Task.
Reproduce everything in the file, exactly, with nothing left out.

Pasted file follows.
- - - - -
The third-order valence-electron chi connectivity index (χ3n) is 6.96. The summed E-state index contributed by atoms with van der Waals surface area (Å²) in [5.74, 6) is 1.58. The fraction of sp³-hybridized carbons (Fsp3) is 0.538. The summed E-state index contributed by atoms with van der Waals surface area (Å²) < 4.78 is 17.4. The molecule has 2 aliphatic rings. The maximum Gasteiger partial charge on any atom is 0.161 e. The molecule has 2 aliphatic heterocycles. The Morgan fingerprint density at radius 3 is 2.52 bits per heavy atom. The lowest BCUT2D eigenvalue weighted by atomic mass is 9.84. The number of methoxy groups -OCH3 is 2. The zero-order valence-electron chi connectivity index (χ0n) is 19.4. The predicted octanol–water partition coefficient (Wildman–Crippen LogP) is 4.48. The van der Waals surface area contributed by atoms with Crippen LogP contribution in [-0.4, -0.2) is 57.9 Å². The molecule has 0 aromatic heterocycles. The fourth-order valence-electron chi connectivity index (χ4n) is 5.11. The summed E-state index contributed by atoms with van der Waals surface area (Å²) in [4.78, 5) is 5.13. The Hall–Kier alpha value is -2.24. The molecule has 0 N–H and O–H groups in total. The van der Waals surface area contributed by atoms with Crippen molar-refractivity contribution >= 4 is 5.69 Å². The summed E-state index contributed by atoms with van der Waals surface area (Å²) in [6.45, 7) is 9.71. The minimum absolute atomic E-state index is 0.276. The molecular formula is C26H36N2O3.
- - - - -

The third-order valence-electron chi connectivity index (χ3n) is 6.96. The summed E-state index contributed by atoms with van der Waals surface area (Å²) in [5.74, 6) is 1.58. The fraction of sp³-hybridized carbons (Fsp3) is 0.538. The summed E-state index contributed by atoms with van der Waals surface area (Å²) < 4.78 is 17.4. The molecule has 2 aliphatic rings. The maximum Gasteiger partial charge on any atom is 0.161 e. The molecule has 2 aliphatic heterocycles. The Morgan fingerprint density at radius 3 is 2.52 bits per heavy atom. The lowest BCUT2D eigenvalue weighted by atomic mass is 9.84. The number of methoxy groups -OCH3 is 2. The zero-order valence-electron chi connectivity index (χ0n) is 19.4. The predicted octanol–water partition coefficient (Wildman–Crippen LogP) is 4.48. The van der Waals surface area contributed by atoms with Crippen LogP contribution in [-0.4, -0.2) is 57.9 Å². The molecule has 0 aromatic heterocycles. The fourth-order valence-electron chi connectivity index (χ4n) is 5.11. The summed E-state index contributed by atoms with van der Waals surface area (Å²) in [4.78, 5) is 5.13. The Hall–Kier alpha value is -2.24. The molecule has 0 N–H and O–H groups in total. The van der Waals surface area contributed by atoms with Crippen molar-refractivity contribution >= 4 is 5.69 Å². The summed E-state index contributed by atoms with van der Waals surface area (Å²) in [6.45, 7) is 9.71. The minimum absolute atomic E-state index is 0.276. The molecular formula is C26H36N2O3.